M&M: Part 2 – Motivation
It is said that ‘everyone has a book in them’. I don’t think this is quite true. If I was to take that statement further then perhaps the claim that ‘everyone has a quarter of a book in them’ would be more accurate. Sure everyone has a story and an idea but how do they get that idea off the ground? It’s motivation pure and simple. I couldn’t say what the ratio of people that have started a project to people that have finished but there are certainly more unfinished novels out there in the world than there are finished ones. Let me give you a personal example.
In 2001 I came up with an idea. Really fell in love with it and started planning it out. Years later in 2005 I actually started to write this idea down and with some consistency and a thing called motivation. I had quarter of a novel in a few months. It was slow going but I was consistently writing in between the engineering and falling in love ( with a woman, not a story). Then I lost motivation. There were factors and none more than this temptress who had caught my gaze but there were other things too that caused this demotivating. It would be another three years when my first daughter was ten months of age (and I had been out of the nine to five drudgery for at least six months) before I picked up the draft again. Again it was slow but consistent and a year later in October 2009 ( the birth of my second daughter) I had this rough draft done. This book clocked in at 140,000 words (equivalent to a 600 page novel) and I had my wife read it on the laptop while she sat in the ward of the maternity hospital.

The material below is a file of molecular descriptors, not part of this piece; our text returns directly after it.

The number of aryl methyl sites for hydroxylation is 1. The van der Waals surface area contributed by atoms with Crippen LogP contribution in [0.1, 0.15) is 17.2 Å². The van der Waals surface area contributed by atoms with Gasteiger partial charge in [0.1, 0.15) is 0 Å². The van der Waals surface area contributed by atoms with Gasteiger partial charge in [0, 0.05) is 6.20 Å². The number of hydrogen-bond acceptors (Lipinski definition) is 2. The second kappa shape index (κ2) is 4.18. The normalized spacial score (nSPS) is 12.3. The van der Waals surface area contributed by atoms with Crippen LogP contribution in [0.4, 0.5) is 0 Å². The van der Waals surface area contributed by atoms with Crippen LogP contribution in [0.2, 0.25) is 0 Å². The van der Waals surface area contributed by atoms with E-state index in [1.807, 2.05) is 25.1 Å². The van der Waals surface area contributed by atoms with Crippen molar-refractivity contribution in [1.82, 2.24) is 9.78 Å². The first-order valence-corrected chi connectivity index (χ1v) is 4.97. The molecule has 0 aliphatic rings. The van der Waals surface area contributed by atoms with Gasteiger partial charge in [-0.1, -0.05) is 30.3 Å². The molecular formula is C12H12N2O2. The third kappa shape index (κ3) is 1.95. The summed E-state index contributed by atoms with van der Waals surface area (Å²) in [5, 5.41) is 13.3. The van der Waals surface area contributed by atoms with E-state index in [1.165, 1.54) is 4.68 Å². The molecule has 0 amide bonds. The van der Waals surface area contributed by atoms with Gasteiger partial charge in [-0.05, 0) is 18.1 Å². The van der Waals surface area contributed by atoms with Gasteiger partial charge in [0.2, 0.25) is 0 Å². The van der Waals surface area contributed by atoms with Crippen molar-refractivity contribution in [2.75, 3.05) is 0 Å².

So how had I filled all the blank pages with words? How had quarter of a novel become a novel. Or at least a novel in spirit. Well again it was the times I simply found motivation that helped me to get through what was a very ambitious first project. It’s true that with each page written, you simply feel that much closer to the end. That is why if one writes every day they can genuinely see the blank space being filled.
The same things that spoil momentum serve to demotivate you. For example: correction of spelling and grammar, perfecting phrasing before moving on, fretting over the fat (things that need to be cut from the draft), researching all the way through the writing process and re-reading everything along the way. Now you might say ‘All these things are required’ and you would be right. At some stage they will be but if you are doing all these things consistently then you have stopped yourself from doing the very thing you set out to do in the first place – and that is to write.
Here are some things that might help to ramp up your motivation:
Do Not Doubt Your Story – This idea came into your mind for a reason. Put it onto paper (or pixels) first and then feel free to relate to it or curse its holy name.
Rewards – Dangle a carrot beyond the keyboard. Perhaps you are just going to go for a walk or read a newspaper or vegetate in front of the telly. When you have done a page or reached that target then do one of those downtime activities you love to do. I tend to use caffeine as my reward and sometimes the coffee is finished before the page however it is good for the soul and fuel for an active mind.
Timetable – Make sure you know when you will be starting that next page. No timetable equals procrastination.
State of Being not State of Mind – You are a writer ( or can be) if you believe it so. It is not that you should wait until you are in the right frame of mind to write. That might only be quarter of the times that you sit down. Think of times of day that suit you and think of that special space to write in, then, just be that writer.
The End is the Beginning – This sounds demotivating but it’s not. Do everything you possibly can to get to the end of that first draft. It is just the beginning for all of the finessing I have just mentioned but the bones of your story will be there. Now that will be a moment to cherish and savour. Get there.